Combustible Celluloid
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With: Robert De Niro, Liza Minnelli, Lionel Stander, Barry Primus, Mary Kay Place, Georgie Auld, George Memmoli, Dick Miller, Murray Moston, Lenny Gaines, Clarence Clemons, Kathi McGinnis, Norman Palmer, Adam David Winkler, Dimitri Logothetis
Written by: Earl Mac Rauch, Mardik Martin
Directed by: Martin Scorsese
MPAA Rating: PG
Running Time: 163
Date: 06/21/1977

New York, New York (1977)

2 1/2 Stars (out of 4)

Spreadin' the News

By Jeffrey M. Anderson

Martin Scorsese attempts to pay tribute to his musical forefathers, specifically Vincente Minnelli, with this colorful, misguided epic. Robert De Niro stars as a WWII veteran who returns home on V-Day and attempts to pick up a WAC (Liza Minnelli) at a huge party. Their fates intertwine as she becomes a popular singer and he attempts to make a living playing hot jazz saxophone in a style that would not quite catch on until years later.

Scorsese hopes to show the realistic, dreary downtime between the genre's happy musical numbers, but he winds up with an uneven and slightly repellent mix. De Niro plays his role very close to Taxi Driver's Travis Bickle, and it's hard to see him as a groundbreaking, talented musician when he acts like a psychotic loser. Liza Minnelli is terribly miscast here; she has her mother's caterwauling singing voice and a kind of abrasive character quality.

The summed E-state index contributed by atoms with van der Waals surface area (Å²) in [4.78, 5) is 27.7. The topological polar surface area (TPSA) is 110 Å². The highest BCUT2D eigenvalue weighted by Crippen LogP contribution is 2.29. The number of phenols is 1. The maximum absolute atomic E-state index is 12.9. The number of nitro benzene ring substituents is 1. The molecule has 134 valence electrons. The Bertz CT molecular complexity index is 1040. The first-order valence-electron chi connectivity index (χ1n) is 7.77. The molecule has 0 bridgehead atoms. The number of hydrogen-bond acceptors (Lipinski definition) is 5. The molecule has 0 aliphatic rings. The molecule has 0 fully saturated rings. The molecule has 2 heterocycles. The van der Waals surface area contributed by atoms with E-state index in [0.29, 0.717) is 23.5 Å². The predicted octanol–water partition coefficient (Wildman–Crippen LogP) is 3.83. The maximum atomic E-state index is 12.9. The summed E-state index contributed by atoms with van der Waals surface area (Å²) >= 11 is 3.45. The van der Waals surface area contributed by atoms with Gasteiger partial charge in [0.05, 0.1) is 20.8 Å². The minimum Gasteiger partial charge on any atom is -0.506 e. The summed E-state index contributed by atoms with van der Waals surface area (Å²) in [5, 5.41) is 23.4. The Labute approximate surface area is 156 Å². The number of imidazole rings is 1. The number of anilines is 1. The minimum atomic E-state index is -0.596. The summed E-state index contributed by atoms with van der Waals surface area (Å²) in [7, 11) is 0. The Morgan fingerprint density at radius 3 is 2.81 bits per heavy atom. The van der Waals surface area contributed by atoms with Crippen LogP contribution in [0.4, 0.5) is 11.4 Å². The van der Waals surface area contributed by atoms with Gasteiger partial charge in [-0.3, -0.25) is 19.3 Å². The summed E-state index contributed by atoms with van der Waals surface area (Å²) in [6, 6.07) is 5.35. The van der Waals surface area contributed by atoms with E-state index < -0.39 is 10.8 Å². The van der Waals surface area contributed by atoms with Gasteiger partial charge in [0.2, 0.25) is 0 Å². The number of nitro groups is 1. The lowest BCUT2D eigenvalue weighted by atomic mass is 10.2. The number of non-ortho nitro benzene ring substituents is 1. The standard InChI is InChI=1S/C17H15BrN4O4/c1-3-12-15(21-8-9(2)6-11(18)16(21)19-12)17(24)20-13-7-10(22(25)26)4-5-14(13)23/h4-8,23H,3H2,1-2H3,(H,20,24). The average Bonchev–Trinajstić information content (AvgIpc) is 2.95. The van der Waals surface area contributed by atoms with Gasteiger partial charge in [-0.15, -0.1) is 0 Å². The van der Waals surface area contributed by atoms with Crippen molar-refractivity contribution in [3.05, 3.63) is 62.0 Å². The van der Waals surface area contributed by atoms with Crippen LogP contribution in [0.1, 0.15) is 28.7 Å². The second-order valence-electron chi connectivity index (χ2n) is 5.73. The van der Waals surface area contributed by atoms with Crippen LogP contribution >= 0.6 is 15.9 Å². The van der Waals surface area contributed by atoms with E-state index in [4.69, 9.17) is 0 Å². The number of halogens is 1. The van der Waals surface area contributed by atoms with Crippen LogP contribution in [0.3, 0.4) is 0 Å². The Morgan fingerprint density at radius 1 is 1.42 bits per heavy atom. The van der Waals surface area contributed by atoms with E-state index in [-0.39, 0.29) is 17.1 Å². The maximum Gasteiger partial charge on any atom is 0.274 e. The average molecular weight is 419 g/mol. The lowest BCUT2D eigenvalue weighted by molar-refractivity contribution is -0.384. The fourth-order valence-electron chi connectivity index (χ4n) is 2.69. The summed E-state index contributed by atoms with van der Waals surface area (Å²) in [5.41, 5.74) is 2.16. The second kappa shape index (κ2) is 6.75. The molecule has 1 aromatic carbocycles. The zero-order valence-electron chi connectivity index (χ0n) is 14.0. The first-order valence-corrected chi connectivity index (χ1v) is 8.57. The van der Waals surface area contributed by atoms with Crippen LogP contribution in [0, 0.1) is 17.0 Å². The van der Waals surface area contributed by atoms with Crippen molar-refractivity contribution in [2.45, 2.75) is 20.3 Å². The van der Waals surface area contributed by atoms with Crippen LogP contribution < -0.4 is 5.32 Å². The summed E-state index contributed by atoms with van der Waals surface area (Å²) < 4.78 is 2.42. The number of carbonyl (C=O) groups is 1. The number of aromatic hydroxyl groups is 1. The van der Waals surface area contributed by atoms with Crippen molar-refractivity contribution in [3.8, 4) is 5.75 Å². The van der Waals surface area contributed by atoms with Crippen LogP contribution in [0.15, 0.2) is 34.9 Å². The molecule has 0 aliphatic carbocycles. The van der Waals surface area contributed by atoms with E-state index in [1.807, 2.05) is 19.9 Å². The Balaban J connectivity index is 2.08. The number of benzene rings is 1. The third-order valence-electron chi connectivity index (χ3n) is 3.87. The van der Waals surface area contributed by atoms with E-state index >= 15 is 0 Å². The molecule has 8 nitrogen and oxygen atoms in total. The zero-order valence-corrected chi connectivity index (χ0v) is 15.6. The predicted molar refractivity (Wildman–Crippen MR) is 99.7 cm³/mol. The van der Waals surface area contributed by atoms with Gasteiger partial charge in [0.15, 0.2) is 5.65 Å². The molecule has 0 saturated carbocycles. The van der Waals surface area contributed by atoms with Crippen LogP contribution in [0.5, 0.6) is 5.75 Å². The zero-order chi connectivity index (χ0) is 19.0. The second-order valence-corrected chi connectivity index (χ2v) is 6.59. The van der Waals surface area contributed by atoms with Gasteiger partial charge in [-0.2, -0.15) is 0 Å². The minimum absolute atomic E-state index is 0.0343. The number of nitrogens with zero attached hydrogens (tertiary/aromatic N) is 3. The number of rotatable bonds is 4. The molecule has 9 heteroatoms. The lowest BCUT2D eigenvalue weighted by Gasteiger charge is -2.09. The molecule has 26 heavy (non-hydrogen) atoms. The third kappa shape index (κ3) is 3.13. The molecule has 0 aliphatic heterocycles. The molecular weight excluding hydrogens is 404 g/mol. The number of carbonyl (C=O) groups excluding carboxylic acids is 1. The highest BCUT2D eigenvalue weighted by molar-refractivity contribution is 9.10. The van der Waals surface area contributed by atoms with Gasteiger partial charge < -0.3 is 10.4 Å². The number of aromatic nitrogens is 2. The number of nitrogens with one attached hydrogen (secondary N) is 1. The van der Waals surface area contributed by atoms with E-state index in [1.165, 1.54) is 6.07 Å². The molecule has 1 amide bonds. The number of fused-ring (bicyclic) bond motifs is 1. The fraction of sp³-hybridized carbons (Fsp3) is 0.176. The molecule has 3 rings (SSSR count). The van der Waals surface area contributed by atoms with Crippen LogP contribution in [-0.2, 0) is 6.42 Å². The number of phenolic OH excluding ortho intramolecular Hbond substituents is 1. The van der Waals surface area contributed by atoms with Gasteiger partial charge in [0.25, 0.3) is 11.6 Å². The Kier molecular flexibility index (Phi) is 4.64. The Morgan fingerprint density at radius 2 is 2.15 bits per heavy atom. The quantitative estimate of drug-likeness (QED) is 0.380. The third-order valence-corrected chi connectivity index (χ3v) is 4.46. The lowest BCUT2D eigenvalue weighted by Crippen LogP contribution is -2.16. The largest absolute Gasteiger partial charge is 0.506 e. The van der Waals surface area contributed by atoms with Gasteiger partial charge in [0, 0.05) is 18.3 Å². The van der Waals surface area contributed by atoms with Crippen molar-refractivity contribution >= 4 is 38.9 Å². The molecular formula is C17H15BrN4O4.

It doesn't help that Scorsese focuses on the tragedy of the couple's relationship, emphasizing an unwanted child and a completely baffling ending. New York, New York has some delightful musical moments, however, especially one in which De Niro, standing on an elevated subway platform, silently watches a sailor and a girl dancing, Fred and Ginger-like, below.

Many people consider The Color of Money Scorsese's weakest film, but I'd take that film's slick/sleazy energy over this one any day.

MGM/UA's new DVD completes, I believe, the library of Martin Scorsese films available on DVD. It comes with an introduction by Scorsese, a commentary track by Scorsese and film critic Carrie Rickey, alternate takes, deleted scenes, a photo gallery and trailers. In 2011, a Blu-Ray was released, with all these extras plus a few more.

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